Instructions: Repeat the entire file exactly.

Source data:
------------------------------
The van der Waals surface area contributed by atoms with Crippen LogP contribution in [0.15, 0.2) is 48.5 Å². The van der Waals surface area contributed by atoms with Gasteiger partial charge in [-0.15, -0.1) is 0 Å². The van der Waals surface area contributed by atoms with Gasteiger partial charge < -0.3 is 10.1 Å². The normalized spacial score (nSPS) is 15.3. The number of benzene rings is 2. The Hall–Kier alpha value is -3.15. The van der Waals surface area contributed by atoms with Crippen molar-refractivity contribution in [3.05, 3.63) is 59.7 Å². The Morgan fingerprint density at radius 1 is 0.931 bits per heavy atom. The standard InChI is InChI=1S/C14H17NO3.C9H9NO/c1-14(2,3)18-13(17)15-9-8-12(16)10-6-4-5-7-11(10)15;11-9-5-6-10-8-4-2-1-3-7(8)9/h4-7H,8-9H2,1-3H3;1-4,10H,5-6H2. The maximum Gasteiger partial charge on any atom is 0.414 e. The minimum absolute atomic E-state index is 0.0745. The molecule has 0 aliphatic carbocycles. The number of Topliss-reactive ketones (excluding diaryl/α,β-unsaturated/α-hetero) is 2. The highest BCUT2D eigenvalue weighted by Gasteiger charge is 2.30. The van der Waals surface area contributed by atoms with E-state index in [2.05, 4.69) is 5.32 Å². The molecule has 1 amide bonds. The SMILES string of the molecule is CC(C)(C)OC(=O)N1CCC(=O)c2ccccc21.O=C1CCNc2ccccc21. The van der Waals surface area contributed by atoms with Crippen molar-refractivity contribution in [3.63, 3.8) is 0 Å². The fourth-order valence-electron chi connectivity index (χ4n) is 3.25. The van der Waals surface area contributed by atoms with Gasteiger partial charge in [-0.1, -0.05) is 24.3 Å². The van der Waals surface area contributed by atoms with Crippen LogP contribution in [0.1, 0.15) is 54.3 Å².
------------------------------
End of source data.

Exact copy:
The van der Waals surface area contributed by atoms with Crippen LogP contribution in [0.15, 0.2) is 48.5 Å². The van der Waals surface area contributed by atoms with Gasteiger partial charge in [-0.15, -0.1) is 0 Å². The van der Waals surface area contributed by atoms with Gasteiger partial charge < -0.3 is 10.1 Å². The normalized spacial score (nSPS) is 15.3. The number of benzene rings is 2. The Hall–Kier alpha value is -3.15. The van der Waals surface area contributed by atoms with Crippen molar-refractivity contribution in [3.05, 3.63) is 59.7 Å². The Morgan fingerprint density at radius 1 is 0.931 bits per heavy atom. The standard InChI is InChI=1S/C14H17NO3.C9H9NO/c1-14(2,3)18-13(17)15-9-8-12(16)10-6-4-5-7-11(10)15;11-9-5-6-10-8-4-2-1-3-7(8)9/h4-7H,8-9H2,1-3H3;1-4,10H,5-6H2. The maximum Gasteiger partial charge on any atom is 0.414 e. The minimum absolute atomic E-state index is 0.0745. The molecule has 0 aliphatic carbocycles. The number of Topliss-reactive ketones (excluding diaryl/α,β-unsaturated/α-hetero) is 2. The highest BCUT2D eigenvalue weighted by Gasteiger charge is 2.30. The van der Waals surface area contributed by atoms with E-state index in [2.05, 4.69) is 5.32 Å². The molecule has 1 amide bonds. The SMILES string of the molecule is CC(C)(C)OC(=O)N1CCC(=O)c2ccccc21.O=C1CCNc2ccccc21. The van der Waals surface area contributed by atoms with Crippen molar-refractivity contribution in [3.63, 3.8) is 0 Å². The fourth-order valence-electron chi connectivity index (χ4n) is 3.25. The van der Waals surface area contributed by atoms with Gasteiger partial charge in [-0.1, -0.05) is 24.3 Å². The van der Waals surface area contributed by atoms with Crippen LogP contribution in [0.1, 0.15) is 54.3 Å².